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Derive the Lagrangian of a free nonrelativistic particle

  1. Apr 1, 2008 #1
    As we know, the variational principle can be used as the fundamental principle of mechanics. Without knowing Newton's laws, the Lagrangian could be derived from symmetric consideration. As the simplest case, the Lagrangian of a free particle could be derived from Galileian invariance, or the homogeneity of space and time. But I never saw a rigrious proof. I think we just "guess" the form of the Lagrangian for some reason rather than prove it.
    In Landau's famous "Mechanics", he said that the Lagragian of a free particle must be a function of v^2 only. This may be a cool argument of Landau's style, full of physics intuition, but not a rigrious proof. Is it possible to prove that "if space and time are homogeneous, the Lagrangian must be of the form L(v)+df(x,t)/dt"?
  2. jcsd
  3. Apr 4, 2008 #2
    The proof is very simple, and I believe Landau gives a rigorous proof. We first assume the Newton-Laplace Principle of Determinacy, which states that if the positions and velocities of all the particles in the system are known, the future motions of all these particles can be predicted. From this, we deduce that the Langrangian of any system can only be a function of position, velocity and time:[tex]L(\vec{x},\vec{v},t)[/tex]. If we assume that space is homogeneous, then the gradient of L (in other words, the partial derivative of L with respect to [tex]\vec{x}[/tex] must be equal to zero. Therefore, L has no explicit dependence on position, and can thus only be a function of velocity and time. But due to the homogeneity of time, the partial derivative of L with respect to t is zero, and thus the Lagrangian can have no explicit dependence on time. Therefore, L can only be dependent on the velocity [tex]\vec{v}[/tex]. But that is not enough to complete the proof. We also need to assume that space is isotropic, meaning that it does not change when you rotate it. As a consequence of this, the Lagrangian cannot depend on the direction of any vector, specifically the velocity vector. Therefore, we have proved that the Lagrangian can only depend on the magnitude of [tex]\vec{v}[/tex].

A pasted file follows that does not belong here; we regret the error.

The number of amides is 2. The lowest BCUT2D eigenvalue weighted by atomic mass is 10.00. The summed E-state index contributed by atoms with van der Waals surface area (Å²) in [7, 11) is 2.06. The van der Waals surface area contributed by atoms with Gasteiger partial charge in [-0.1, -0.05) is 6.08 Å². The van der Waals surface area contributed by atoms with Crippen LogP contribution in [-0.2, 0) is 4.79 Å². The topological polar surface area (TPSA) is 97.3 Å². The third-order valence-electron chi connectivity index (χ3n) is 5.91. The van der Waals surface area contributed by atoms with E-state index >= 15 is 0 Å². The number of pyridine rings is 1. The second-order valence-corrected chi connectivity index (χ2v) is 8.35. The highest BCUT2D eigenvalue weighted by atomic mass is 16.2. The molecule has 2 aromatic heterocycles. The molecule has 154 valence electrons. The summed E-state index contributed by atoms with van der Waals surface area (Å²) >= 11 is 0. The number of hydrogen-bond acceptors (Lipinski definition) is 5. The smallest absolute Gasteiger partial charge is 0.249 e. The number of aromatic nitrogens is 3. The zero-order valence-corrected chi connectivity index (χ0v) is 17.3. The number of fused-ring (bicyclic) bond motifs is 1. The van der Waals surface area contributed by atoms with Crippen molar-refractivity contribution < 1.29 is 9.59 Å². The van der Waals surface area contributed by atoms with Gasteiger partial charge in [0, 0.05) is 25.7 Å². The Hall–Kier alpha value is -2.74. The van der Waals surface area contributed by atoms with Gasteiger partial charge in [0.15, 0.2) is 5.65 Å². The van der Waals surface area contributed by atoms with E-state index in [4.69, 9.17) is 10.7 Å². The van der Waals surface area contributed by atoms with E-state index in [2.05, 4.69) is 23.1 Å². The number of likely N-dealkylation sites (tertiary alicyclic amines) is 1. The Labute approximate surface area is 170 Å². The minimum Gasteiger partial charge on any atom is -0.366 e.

4. Apr 4, 2008 #3
    Thank you, lugita15.
    But this is just the same as what Landau said, without more sophisticated details. We know that if [itex]L(\mathbf x+\delta \mathbf x, \mathbf v, t)-L(\mathbf x, \mathbf v, t)=df(\mathbf x,t)/dt[/itex], then we get the same equation of motion. So generally, the Lagrangian could be a function of x and t. But I come to realize that the homogeneity of x is "defined" to be that L does not contain x. This is just the same meaning as in the discussion of conservation laws.
    Without the homogeneity being mathematically well-defined, we can not get a rigrious explanation.
  5. Apr 4, 2008 #4
    As I said before, the mathematical definition of homogeneity of space is that the partial derivative of any (physically meaningful) quantity with respect to position is zero. Similarly, the definition of homogeneity of time is that the derivative of any (physically meaningful) quantity with respect to position is zero. This is a rigorous mathematical definition of homogeneity: the partial derivative with respect to the variable that is homogeneous must be equal to zero.
  6. Apr 4, 2008 #5
    Yes, such properties are "suggested" by Noether's theorem. So the form of Lagrangian is defined, not proved. Also we need not define "any (physically meaningful) quantity" have such properties. All the other conservation laws are corollaries of certain symmetries of Lagrangian.
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